Holi: The History of the Hindu Festival of Spring

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Each year, the festival of Holi ushers in a vibrant eruption of color as Hindus around the world flood the streets to douse each other in brightly colored powders and dyes. Holi, also known as the Festival of Colors, is an ancient Hindu spring festival that celebrates not only Indian mythology but also love, joy and the victory of positive forces in the world. Join us for a fascinating look at the history of Holi, its significance and the ways people celebrate it today.

What Is the Holi Festival?

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Holi is a Hindu festival that celebrates the arrival of spring and the triumph of good over evil. The holiday begins on Holika Dahan, the night before the color festival when many families prepare by lighting bonfires. They then say prayers of cleansing, asking that any evil or dark energies lurking within them be burned away as they place pieces of wood into the fire. 

It’s important to note that timing is essential when performing the Holika Dahan bonfire; doing so too early is believed to bring bad fortune. The exact dates of Holi also vary from year to year on the Gregorian calendar because they correspond with the Hindu calendar, which is a bit different. 

The day after Holika Dahan, the streets erupt into a huge celebration with food, songs, dancing and, of course, a massive colored-powder and water fight among revelers. Some people even break out water guns or pelt each other with water balloons, but the whole celebration is all in good fun. 

As the color celebrations wind to a close, people enjoy food with their friends and family. Traditional Holi foods include deep-fried sweet pastries called gujiya, a buttermilk drink called lassi and fried pancakes called malpua.

Why Do People Celebrate Holi?

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While the Holi festival is a beautiful celebration of the coming of spring after the dark days of winter, at its heart is an ancient Hindu legend about the triumph of good over evil. It all began long ago when the demon lord Hiranyakashipu decided to defeat Vishnu, one of the three principal gods of Hinduism’s holy trinity.

While many felt compelled to turn from the gods and begin praying to Hiranyakashipu, the demon lord was enraged to discover that his son, Prahalad, maintained loyalty to Vishnu. So, Hiranyakashipu devised an evil plan to kill his son with the help of his sister, Holika.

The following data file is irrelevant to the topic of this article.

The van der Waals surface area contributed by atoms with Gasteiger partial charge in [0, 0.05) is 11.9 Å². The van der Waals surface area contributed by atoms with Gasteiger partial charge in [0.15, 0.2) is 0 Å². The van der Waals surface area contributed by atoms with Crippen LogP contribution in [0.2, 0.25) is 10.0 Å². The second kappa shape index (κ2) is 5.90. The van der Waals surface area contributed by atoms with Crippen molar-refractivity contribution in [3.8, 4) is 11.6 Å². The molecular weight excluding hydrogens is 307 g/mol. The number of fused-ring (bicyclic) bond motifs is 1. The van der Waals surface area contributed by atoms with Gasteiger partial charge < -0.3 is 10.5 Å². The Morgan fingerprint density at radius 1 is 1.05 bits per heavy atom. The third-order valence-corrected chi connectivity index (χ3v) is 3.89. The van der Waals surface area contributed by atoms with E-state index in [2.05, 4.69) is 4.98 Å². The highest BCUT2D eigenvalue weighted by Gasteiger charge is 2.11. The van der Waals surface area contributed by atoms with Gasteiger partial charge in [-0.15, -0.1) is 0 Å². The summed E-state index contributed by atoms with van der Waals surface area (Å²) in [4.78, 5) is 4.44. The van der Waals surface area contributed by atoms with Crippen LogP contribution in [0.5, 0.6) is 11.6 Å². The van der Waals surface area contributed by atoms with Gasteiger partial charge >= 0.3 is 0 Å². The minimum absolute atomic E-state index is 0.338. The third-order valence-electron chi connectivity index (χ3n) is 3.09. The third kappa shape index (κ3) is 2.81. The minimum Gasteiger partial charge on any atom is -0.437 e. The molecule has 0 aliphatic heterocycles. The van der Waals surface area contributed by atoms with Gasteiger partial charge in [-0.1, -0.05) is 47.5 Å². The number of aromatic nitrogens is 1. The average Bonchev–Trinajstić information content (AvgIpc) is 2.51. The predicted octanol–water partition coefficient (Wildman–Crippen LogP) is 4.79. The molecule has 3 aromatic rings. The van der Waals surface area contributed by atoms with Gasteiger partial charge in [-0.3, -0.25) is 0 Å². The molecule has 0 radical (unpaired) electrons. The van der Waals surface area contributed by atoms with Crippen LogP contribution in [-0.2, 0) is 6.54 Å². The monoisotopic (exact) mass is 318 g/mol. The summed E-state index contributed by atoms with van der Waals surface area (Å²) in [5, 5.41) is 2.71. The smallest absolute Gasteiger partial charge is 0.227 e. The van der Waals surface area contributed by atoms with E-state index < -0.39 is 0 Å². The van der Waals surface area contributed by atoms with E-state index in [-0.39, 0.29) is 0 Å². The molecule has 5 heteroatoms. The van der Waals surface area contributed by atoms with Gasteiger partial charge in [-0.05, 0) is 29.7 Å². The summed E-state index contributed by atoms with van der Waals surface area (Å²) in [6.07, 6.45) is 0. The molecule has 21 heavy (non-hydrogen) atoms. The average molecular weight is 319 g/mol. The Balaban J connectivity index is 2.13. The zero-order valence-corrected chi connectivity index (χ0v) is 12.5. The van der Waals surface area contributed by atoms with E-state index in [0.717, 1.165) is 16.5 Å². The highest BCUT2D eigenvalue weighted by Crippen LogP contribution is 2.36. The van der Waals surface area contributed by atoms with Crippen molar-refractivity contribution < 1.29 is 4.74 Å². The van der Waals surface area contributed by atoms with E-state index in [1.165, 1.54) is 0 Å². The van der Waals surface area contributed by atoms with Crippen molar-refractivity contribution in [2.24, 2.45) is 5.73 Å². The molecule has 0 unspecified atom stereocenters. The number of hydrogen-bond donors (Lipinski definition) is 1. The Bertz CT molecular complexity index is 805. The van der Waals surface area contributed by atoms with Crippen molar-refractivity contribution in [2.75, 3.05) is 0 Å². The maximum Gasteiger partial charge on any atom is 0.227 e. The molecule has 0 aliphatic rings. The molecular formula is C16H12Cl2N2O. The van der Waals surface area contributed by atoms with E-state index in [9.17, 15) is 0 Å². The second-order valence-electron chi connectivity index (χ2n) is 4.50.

Wrapped in a fire-resistant cloak, Holika lured Prahalad onto a funeral pyre, plotting to hold him down until the flames consumed him. However, Holika’s plan went awry when the cloak suddenly leapt from her body and cocooned Prahalad instead. Thus, the virtuous Prahalad was spared, but the evil Holika was incinerated when her plot backfired. 

The colors of Holi also relate to a tale of Krishna, an avatar of Vishnu. Legend says that when Krishna was young, he fell in love with a woman named Radha but worried she wouldn’t reciprocate his feelings because his skin was blue. Krishna’s mother suggested he rub some dye on Radha’s face and, long story short, it worked — Radha later became his companion. 

The Origins and Evolution of Holi

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The origins of Holi are a bit hard to pin down simply because the festival has been celebrated for thousands of years. Mentions of Holi, originally known as Holika, can be found in ancient texts, including the Jaimini Purva Mimamsa-Sutras (ca. 300–200 B.C.). 

While Holi is an ancient tradition, some historians believe that, like most things, it evolved a bit over time. It’s believed that the Holi celebrations of today may stem from a rite initially performed by married women who would pray to Raka, the goddess of the full moon, for the well-being of their families. 

Today, however, Holi is seen as a great equalizer, as people of all ages and castes throw aside social norms and come together to celebrate. During Holi celebrations, children can spray their elders with water guns, people can pelt each other with water balloons in the street, and the colorful puffs of dye fall on people of all backgrounds. If you’re ever lucky enough to participate in the fun, you’ll likely hear the common phrase “Bura na mano, Holi hai,” which means “don’t be offended, it’s Holi!”

Variations on Local Holi Traditions

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Like any other regional holiday, Holi has inspired several local traditions. For instance, in the Indian towns of Barsana and Nandgaon, the festival has taken on the form of “Lathmar Holi” or “Holi with sticks.” Not only do the usual color fights take place, but people go around playfully teasing each other, and the recipients of the teasing are allowed to swat their teasers away with branches.

In the Kumaon region, there’s a tradition known as Khadi Holi. Similar to western Christmas caroling, people dress in traditional clothes on Khadi Holi and travel around singing songs. Meanwhile, in West Bengal, people celebrate Doljatra, which is similar to Holi but emphasizes the legend of Krishna and Radha instead of that of Prahalad and Holika. 

There’s even a Sikh festival called Hola Mohalla that follows Holi by one day. During the three-day festival of Hola Mohalla, which means “mock fight,” Sikhs gather to show off their fighting prowess through a series of choreographed battles and martial arts exhibitions. The celebration also includes daredevil-type feats, music and even poetry competitions.  

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